By Marnelle Cruz
In the 1980s, a San Francisco man succumbed to his injuries from a stabbing incident because three different neurosurgeons refused to treat him. Their reason? Lack of health insurance. In 1986, a man from Somerville, Tennessee was suffering from diabetes complications. He was carried out of his hospital room by an administrator and dumped outside the hospital parking lot without a shirt or shoes. He later died.  Cases like these, which describe patients being wrongfully discharged or refused treatment because of their insurance status, are referred to as “patient dumping”. This practice prior to 1986 resulted in no repercussions for the hospitals performing them. The signing of the Emergency Medical Treatment and Labor Act, or EMTALA, set a new precedent in the effort to provide accessible healthcare to US citizens who lived in a system where the main victims of disenfranchisement were people of low income and no health insurance. Under EMTALA, hospitals are required to provide care for patients regardless of health insurance status, as well as, provide them with appropriate emergency medical screening and stabilization if they are to arrive at an emergency department facility. 
In the years since this law has been passed, EMTALA has been credited with shaping the current emergency care system, as well as, largely reducing the number of patient dumping cases and hospitals’ avoidance of uninsured patients.  The practice of patient dumping and other related practices of inadequate care, however, has not been completely eradicated, and to some extent, can be linked to EMTALA. Violations can take the form of negligent screening exams, failure to provide stabilization, or inappropriate transfers to other facilities. Two examples involve two men at the same hospital in Greenville, South Carolina, who were declined treatment for gunshot wounds after an on-call specialist refused to evaluate them, causing them to be transferred to another hospital. Violations like these are mostly caused by a lack of communication between emergency departments and specialists, but there exist other reasons for violation, such as a lack of resources within the hospital or continuation of pre-1986 practices: dumping patients on account of their lack of insurance.  Whether or not these violations are deliberate, it is clear that policy and money are actors in why the intent behind EMTALA is hindered.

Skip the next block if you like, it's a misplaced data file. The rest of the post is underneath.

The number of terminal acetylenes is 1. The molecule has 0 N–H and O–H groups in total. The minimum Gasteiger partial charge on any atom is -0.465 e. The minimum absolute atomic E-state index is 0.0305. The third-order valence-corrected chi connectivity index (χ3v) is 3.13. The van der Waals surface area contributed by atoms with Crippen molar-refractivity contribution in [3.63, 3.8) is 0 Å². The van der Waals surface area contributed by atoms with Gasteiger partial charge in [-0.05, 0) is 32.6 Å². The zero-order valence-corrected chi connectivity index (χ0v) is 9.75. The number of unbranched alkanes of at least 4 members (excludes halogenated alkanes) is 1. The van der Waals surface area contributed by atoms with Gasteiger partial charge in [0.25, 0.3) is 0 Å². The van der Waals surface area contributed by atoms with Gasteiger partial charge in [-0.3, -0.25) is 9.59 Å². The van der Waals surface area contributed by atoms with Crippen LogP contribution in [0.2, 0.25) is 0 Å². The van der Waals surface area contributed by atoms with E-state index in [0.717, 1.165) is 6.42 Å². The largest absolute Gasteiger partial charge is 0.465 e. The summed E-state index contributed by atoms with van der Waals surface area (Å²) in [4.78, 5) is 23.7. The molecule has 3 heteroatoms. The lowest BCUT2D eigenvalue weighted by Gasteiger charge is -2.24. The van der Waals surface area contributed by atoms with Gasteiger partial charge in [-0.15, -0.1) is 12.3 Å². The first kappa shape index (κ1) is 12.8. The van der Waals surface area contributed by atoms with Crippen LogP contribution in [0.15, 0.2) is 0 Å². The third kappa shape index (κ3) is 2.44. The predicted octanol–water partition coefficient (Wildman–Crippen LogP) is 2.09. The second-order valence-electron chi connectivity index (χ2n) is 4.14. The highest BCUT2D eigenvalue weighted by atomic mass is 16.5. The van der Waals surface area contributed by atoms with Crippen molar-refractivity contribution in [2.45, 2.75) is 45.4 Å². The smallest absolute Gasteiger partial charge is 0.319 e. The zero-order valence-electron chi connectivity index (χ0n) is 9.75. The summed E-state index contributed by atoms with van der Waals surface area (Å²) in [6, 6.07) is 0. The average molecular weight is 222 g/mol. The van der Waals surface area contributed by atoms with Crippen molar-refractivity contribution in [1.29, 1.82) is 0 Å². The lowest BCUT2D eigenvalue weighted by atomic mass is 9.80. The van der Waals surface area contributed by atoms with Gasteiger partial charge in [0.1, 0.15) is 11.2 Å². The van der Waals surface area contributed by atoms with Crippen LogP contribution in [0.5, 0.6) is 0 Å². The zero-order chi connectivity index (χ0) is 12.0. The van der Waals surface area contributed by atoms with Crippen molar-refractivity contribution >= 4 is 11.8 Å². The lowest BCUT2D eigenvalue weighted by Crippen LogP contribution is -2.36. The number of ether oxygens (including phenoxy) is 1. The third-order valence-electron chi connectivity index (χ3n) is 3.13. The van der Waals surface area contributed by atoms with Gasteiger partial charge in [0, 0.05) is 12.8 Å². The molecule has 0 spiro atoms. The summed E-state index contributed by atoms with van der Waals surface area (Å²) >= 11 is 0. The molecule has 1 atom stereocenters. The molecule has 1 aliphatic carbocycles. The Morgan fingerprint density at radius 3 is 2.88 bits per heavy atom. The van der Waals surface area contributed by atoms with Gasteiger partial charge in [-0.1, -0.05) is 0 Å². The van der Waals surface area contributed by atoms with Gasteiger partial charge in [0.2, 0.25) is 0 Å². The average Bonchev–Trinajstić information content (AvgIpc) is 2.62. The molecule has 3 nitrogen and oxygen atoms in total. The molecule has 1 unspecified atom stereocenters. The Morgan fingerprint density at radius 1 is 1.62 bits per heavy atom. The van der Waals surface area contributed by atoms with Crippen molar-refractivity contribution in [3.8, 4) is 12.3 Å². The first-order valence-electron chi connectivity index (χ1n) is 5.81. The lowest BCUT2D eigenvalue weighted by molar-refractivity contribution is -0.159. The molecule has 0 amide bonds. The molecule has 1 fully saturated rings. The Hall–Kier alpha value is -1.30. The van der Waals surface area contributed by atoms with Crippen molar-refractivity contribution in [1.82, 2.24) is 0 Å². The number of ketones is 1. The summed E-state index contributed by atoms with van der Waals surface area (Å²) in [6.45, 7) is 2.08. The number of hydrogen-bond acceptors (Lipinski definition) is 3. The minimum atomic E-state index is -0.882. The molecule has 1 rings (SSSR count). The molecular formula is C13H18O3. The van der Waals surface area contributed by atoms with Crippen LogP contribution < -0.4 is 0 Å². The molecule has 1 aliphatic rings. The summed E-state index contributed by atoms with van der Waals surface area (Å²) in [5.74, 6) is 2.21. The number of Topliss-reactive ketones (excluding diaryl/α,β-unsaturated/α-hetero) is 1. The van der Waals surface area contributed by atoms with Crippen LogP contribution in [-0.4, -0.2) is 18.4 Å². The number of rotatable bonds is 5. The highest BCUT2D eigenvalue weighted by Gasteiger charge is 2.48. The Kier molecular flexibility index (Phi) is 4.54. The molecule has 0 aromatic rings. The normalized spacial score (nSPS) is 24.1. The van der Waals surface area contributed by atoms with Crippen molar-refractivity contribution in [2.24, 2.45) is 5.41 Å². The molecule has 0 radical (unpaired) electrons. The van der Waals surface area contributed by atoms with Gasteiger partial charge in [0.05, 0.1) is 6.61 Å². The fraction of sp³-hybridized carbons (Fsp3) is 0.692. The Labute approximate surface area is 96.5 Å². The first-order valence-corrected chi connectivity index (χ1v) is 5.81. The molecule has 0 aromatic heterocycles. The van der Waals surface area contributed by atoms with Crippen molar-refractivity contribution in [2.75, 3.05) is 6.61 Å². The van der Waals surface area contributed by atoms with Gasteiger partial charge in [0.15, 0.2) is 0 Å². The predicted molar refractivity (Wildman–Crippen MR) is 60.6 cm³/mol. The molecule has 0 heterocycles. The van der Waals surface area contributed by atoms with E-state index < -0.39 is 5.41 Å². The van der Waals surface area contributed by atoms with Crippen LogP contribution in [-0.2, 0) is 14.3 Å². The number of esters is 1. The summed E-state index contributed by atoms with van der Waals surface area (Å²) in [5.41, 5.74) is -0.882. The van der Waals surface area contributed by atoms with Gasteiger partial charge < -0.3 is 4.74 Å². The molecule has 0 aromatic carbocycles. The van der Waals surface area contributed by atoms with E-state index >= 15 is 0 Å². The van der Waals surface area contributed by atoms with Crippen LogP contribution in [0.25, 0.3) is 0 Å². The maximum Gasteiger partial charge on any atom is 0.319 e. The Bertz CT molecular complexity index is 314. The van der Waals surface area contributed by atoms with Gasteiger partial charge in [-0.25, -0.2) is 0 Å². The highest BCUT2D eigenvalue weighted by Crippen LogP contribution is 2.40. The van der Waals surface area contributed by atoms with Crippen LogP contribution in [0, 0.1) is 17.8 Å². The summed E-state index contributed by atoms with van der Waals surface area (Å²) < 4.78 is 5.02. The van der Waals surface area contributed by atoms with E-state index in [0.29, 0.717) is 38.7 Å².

The majority of people who receive emergency health services under EMTALA do so in safety net hospitals, the main vehicles in the healthcare system whose purpose is to serve those in underserved and low-income communities. Defined as hospitals who receive funding and federal compensation to overcome the cost of medical expenses within these communities, its main set of patients are uninsured. Since the passing of the Affordable Care Act (2010), many of these hospitals have received compensation to accommodate for the millions of newly insured patients. However, the ACA does not cover the costs of EMTALA. This means hospitals and physicians pay for uncompensated care.  The cost of this uncompensated care has drastically affected emergency care nationwide, some even causing closure of emergency departments in hospitals. Combined with the increased likelihood of hospitals in low-income communities to experience overcrowding, some elements of EMTALA are causing more harm to the patients it is trying to help.